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8th March 2016

TV Binge: American Crime Story

American Crime Story’s first season, entitled The People v. O. J. Simpson, gives its audience a reminder of issues that are all too relevant today

22 years after O. J. Simpson’s charge with the double murder of his ex-wife Nicole Simpson and friend
Ronald Goldman, FX revives the “trial of the century” in this 10-part recreation with an excellent cast, featuring Cuba Gooding Jr. as O. J. Simpson, and John Travolta and David Schwimmer as Simpson’s
defence lawyers.

Occurring two years before the trial and forming the backdrop to the case, the 1992 Los Angeles riots thrust the issues of police brutality and racism into the spotlight. The rioters took to the streets for six days, immediately after the acquittal of the four police officers from the LAPD who were charged with the violent arrest and beating of Rodney King. Feelings of injustice and mistrust in the police engulfed the African-American community and explains why the opinions were so divided when American football star O. J. Simpson was charged with murder.

This complex backdrop is cleverly woven into the opening episodes of the American Crime Story’s first season, which doesn’t shy away from tackling racism head-on. The programme opens with footage from the riots, the infamous footage of Rodney King’s arrest, and in-backroom scenes where members of Simpson’s defence utilise and manipulate racial tensions by selecting a jury made up of mainly African-Americans. The show handles these issues superbly, and is best evidenced by the conflict within the characters themselves. Simpson, for instance, first refused to play the “race card” by appealing to the African-American community, believing that his celebrity status is enough to convince people of his innocence.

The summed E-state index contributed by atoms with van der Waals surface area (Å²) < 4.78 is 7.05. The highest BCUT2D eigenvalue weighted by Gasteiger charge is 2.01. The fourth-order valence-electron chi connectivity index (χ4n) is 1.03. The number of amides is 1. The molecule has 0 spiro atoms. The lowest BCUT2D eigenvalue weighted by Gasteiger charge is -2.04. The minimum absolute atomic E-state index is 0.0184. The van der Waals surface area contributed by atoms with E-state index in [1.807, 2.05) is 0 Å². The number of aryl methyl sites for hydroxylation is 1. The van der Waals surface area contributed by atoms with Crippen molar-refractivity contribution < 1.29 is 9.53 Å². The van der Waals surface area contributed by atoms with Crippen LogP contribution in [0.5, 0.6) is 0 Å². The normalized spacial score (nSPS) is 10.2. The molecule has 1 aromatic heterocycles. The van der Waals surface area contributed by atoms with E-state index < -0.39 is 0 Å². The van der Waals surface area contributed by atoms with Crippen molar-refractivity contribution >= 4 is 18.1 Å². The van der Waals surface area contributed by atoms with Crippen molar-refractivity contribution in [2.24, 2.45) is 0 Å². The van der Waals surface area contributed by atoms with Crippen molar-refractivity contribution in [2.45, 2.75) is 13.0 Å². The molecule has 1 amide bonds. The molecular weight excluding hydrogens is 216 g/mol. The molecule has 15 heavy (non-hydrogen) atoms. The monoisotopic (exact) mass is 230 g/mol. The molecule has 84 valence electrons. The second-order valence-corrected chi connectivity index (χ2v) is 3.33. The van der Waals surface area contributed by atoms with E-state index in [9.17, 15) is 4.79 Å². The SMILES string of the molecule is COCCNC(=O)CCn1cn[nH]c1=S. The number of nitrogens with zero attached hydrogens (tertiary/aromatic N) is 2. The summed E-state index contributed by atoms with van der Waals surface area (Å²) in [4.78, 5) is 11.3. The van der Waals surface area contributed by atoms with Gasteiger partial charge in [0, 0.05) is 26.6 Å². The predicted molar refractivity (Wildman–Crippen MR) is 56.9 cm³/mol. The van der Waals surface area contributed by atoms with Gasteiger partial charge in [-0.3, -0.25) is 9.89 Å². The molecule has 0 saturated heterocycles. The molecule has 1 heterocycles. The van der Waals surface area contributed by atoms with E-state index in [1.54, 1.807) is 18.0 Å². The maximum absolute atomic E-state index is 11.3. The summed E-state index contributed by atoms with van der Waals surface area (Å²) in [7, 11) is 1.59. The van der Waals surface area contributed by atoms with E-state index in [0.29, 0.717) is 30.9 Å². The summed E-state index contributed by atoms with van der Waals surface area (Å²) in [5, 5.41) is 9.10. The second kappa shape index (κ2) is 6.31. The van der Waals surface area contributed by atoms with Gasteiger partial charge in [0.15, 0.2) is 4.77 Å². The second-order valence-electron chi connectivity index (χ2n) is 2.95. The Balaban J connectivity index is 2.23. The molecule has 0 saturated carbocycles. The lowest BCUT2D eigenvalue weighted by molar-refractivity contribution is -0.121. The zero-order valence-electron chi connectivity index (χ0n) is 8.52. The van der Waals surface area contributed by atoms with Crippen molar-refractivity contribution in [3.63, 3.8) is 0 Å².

This celebrity status is explored in the second episode, depicting the famous Bronco car chase; which, cleverly cut between real footage and cheering spectators, whilst Simpson is pursued by police. Celebrity culture arguably plays a more prominent role in society today, and thus the portrayal of Simpson’s special treatment in the media raises some intriguing questions about how we treat celebrities. But not all the references to celebrity culture work—the inside jokes and references to the Kardashian name in particular—stemming from Robert Kardashian’s backstory, felt like cheap and unnecessary nods to today’s well-known reality TV stars.

Despite this, American Crime Story is an incredibly clever and exciting recreation, giving a factually based insight into one of the most controversial and dividing trails in history. What makes watching the case as a recreation particularly fascinating is how many of these racial issues such as police treatment of African-Americans remains the same 21 years later. In recent years the number of high profile acts of police misconduct has been increasing. As a result, whether or not you agree with the verdict, the recreation of the O. J. trail gives audiences an opportunity to be reminded of race’s prominence once again in contemporary society, as well as its role in recent history.

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